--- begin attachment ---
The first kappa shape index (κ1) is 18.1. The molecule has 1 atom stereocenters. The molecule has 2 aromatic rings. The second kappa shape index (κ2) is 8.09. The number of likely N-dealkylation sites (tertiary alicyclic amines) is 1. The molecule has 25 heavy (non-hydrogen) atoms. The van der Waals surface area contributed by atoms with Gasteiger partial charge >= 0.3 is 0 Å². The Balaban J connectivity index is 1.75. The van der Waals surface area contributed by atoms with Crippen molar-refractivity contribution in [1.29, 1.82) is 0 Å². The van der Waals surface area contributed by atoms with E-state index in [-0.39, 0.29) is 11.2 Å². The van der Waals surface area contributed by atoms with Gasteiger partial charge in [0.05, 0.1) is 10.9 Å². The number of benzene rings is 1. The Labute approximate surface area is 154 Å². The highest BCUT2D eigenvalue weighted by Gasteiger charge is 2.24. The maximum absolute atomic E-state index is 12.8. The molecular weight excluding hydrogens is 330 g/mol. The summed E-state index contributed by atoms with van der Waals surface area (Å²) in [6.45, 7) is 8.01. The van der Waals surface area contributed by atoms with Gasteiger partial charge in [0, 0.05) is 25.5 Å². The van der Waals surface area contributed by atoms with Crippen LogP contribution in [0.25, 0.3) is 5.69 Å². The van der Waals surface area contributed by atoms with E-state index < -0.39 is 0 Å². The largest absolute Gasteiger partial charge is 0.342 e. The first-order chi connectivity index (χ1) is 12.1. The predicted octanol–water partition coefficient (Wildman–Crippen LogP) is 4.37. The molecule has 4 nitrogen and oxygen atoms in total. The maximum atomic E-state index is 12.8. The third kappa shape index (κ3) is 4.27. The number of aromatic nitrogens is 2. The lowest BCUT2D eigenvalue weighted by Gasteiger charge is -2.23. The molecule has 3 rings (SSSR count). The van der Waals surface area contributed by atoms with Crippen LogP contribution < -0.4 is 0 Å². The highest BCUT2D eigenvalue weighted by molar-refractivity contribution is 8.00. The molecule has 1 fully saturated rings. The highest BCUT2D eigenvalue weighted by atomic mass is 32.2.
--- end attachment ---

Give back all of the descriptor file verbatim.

The first kappa shape index (κ1) is 18.1. The molecule has 1 atom stereocenters. The molecule has 2 aromatic rings. The second kappa shape index (κ2) is 8.09. The number of likely N-dealkylation sites (tertiary alicyclic amines) is 1. The molecule has 25 heavy (non-hydrogen) atoms. The van der Waals surface area contributed by atoms with Gasteiger partial charge >= 0.3 is 0 Å². The Balaban J connectivity index is 1.75. The van der Waals surface area contributed by atoms with Crippen molar-refractivity contribution in [1.29, 1.82) is 0 Å². The van der Waals surface area contributed by atoms with E-state index in [-0.39, 0.29) is 11.2 Å². The van der Waals surface area contributed by atoms with Gasteiger partial charge in [0.05, 0.1) is 10.9 Å². The number of benzene rings is 1. The Labute approximate surface area is 154 Å². The highest BCUT2D eigenvalue weighted by Gasteiger charge is 2.24. The maximum absolute atomic E-state index is 12.8. The molecular weight excluding hydrogens is 330 g/mol. The summed E-state index contributed by atoms with van der Waals surface area (Å²) in [6.45, 7) is 8.01. The van der Waals surface area contributed by atoms with Gasteiger partial charge in [0, 0.05) is 25.5 Å². The van der Waals surface area contributed by atoms with Crippen LogP contribution in [0.25, 0.3) is 5.69 Å². The van der Waals surface area contributed by atoms with E-state index < -0.39 is 0 Å². The largest absolute Gasteiger partial charge is 0.342 e. The first-order chi connectivity index (χ1) is 12.1. The predicted octanol–water partition coefficient (Wildman–Crippen LogP) is 4.37. The molecule has 4 nitrogen and oxygen atoms in total. The maximum atomic E-state index is 12.8. The third kappa shape index (κ3) is 4.27. The number of aromatic nitrogens is 2. The lowest BCUT2D eigenvalue weighted by Gasteiger charge is -2.23. The molecule has 3 rings (SSSR count). The van der Waals surface area contributed by atoms with Crippen LogP contribution < -0.4 is 0 Å². The highest BCUT2D eigenvalue weighted by molar-refractivity contribution is 8.00. The molecule has 1 fully saturated rings. The highest BCUT2D eigenvalue weighted by atomic mass is 32.2.